Saturday, March 5, 2011

Simplify Simplify Simplify

Consider my mind officially blown.

I was toying with recalibrating some of the abilities to see if there was some way to get to one roll in combat; you make a single attack roll, and then you layer damage into that if you hit, taking out the target’s soak.

I was making some progress when I decided to try and look at physical attacks through the same filter I’d been applying to magic. Rather than making magic mimic the way physical attacks work (my fundamental design approach thus far), what if I looked at how magic SHOULD work, and then apply those principals to physical combat… I’ve been unhappy that you only use focus to attack, but use your bolt for all other applications. If the bolt is how you make an action, it should always be how you make an action (combat shouldn’t have its own subsystem for this).

- Your ‘power’ (the bolt) should determine if you hit or not.
- Your focus item (the wand or staff) should determine how much damage you deal.
- Your warding object (the cloak or amulet) should determine your soak.
- Those last two items can have their ratings set by the same ability, with the option to tailor the ability.

So, to be a caster, you need two abilities:
- Bolt. This is your attack. Roll bolt to do stuff: Hit with a magic bolt, charm, sleep, stun, boost might, whatever.
- Aspect. This sets the rating for both your magic wands and your magic cloaks. You can tailor aspect on damage or soaks; with aspect +5, you could have +6 with wands and staffs, +4 with cloaks of warding. This makes SO much more sense to me. It’s simpler, cleaner, and applies all the time. It’s highly customizable, because you can tweak the numbers in a variety of ways.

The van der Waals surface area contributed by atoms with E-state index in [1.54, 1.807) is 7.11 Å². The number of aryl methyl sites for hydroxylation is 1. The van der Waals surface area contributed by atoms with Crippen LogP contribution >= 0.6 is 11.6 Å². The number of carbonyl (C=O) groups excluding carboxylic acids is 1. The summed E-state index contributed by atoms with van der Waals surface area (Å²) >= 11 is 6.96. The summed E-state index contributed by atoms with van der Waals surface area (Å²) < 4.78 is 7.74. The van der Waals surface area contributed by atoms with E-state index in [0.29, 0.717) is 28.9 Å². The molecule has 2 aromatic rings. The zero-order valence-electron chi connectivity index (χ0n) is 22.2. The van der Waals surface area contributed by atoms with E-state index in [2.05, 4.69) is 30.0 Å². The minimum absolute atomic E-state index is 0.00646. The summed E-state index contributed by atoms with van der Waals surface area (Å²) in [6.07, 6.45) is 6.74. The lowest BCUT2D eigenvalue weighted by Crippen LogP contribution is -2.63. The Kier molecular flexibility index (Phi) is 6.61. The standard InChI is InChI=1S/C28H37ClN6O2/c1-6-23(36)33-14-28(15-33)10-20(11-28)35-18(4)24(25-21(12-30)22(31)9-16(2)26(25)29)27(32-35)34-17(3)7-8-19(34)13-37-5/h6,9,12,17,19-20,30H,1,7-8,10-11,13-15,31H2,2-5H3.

Now, as a fighter, you need only two abilities: an attack ability, and an ability that sets the rating for your stuff (weapons AND armor).
- You can choose to use might as your attack ability (if you prefer to wail on your foes) or you can use prowess (if you prefer to dissect your target delicately). Might now gets stamina rolled into it (might is how physically tough you are all the way around), whereas prowess affects missile weapons too. If you want to be a ranger who can wield the sword and bow with equal facility, you build your hero around prowess. If you want to be a barbarian who rips doors off of their hinges, throws spears and leaps into combat with a huge axe, you pick might. They’re both equally valuable; prowess is better for ranged fighters (bows get better range than thrown weapons) but might is more useful for defending against things like poisons and constriction.
- Arms includes all of your weapons and your worn armor. This one breaks up three ways; you could tailor your arms +5 as armor +4/melee +7/missile +4. You can wield an axe +7, a bow +4 and wear armor +4. You get the veracity I was looking for (you wouldn't learn how to use a bow exclusively without ever picking up a sword) but also get variety and 'expert' characters.

This gets rid of armor as an application, and gets rid of stamina as an ability. I like both of these changes. It also gets rid of warding and focus, merging those into aspect.

Then, for monsters, you re-calibrate the way that these abilities get organized; invulnerability becomes a hybrid of the soak abilities from both arms and aspect. You could choose to focus your invulnerability on physical or magical/energy attacks; invulnerability +6 (energy +5/physical +7) means that you soak physical damage better than magical damage. This carries right over to the supers version of the game with no need to modify the system at all.

And, evade becomes the universal defensive ability against all attacks, physical and magical. The only ability that wouldn’t be defended by evade would be mental attacks; defend against mental attacks with intuition (that makes absolute sense to me) and you get to soak with your resolve (also perfectly logical, and perfectly tying with my basic concept for the game world; mankind’s resolve is his greatest asset in his battle with the messari).

1 comment:

  1. Cookin' with gas now, Mike! Love these changes...simplification without loss of detail. Can't wait to put the game in play on my table.